Yellow slime mould (mold) fruiting bodies
Contributor:Denis Crawford / Alamy Stock Photo
File size:34.5 MB (1 MB Compressed download)
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Dimensions:4256 x 2831 px | 36 x 24 cm | 14.2 x 9.4 inches | 300dpi
Date taken:21 August 2010
Location:Pomonal, Victoria, Australia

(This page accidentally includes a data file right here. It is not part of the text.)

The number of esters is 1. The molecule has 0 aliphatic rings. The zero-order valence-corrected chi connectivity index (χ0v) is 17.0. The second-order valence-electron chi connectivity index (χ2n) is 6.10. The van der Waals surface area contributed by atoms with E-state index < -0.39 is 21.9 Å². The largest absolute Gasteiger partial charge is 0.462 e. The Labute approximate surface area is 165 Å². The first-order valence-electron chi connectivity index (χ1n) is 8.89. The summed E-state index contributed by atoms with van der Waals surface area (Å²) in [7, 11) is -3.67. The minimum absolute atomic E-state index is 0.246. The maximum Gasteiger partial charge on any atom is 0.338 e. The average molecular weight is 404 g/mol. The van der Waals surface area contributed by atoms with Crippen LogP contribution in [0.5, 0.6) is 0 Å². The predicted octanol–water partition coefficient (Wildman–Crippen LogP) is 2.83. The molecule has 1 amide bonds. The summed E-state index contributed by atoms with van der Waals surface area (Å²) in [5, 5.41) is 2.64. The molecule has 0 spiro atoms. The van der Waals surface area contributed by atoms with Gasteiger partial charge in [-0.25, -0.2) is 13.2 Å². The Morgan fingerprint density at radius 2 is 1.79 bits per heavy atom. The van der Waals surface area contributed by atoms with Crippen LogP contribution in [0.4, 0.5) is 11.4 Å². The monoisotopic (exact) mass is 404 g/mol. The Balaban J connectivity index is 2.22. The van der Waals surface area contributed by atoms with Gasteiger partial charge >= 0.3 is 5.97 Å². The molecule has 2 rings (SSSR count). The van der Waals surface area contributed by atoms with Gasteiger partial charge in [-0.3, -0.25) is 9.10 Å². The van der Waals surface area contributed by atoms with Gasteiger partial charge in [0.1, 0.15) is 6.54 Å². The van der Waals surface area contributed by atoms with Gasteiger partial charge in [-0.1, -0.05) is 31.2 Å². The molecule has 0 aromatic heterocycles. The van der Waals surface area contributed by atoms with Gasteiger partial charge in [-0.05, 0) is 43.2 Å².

Slime moulds are surprisingly common and may be found on rotting logs, leaf litter, mulch and grasses in gardens, where they are given dubious common names like “dog vomit mould”. They used to be described as fungi but are now in a plant kingdom all of their own – Mycetozoa. Slime moulds are usually noticed when fruiting bodies (sporangia) are produced. These fruiting bodies contain spores and may be grey, yellow, purple or red in colour depending on the species. Spores are released from the sporangia and hatch into amoeba-like cells which reproduce, mate and form into a mass called a plasmodium. This is when it gets really weird, because this slimy mass can actually move, albeit at slower than a snail's pace. This slow slimy movement has spawned many a horror movie! The plasmodium feeds on decaying matter, bacteria and fungi as it slides about, and when it runs out of food it produces fruiting bodies.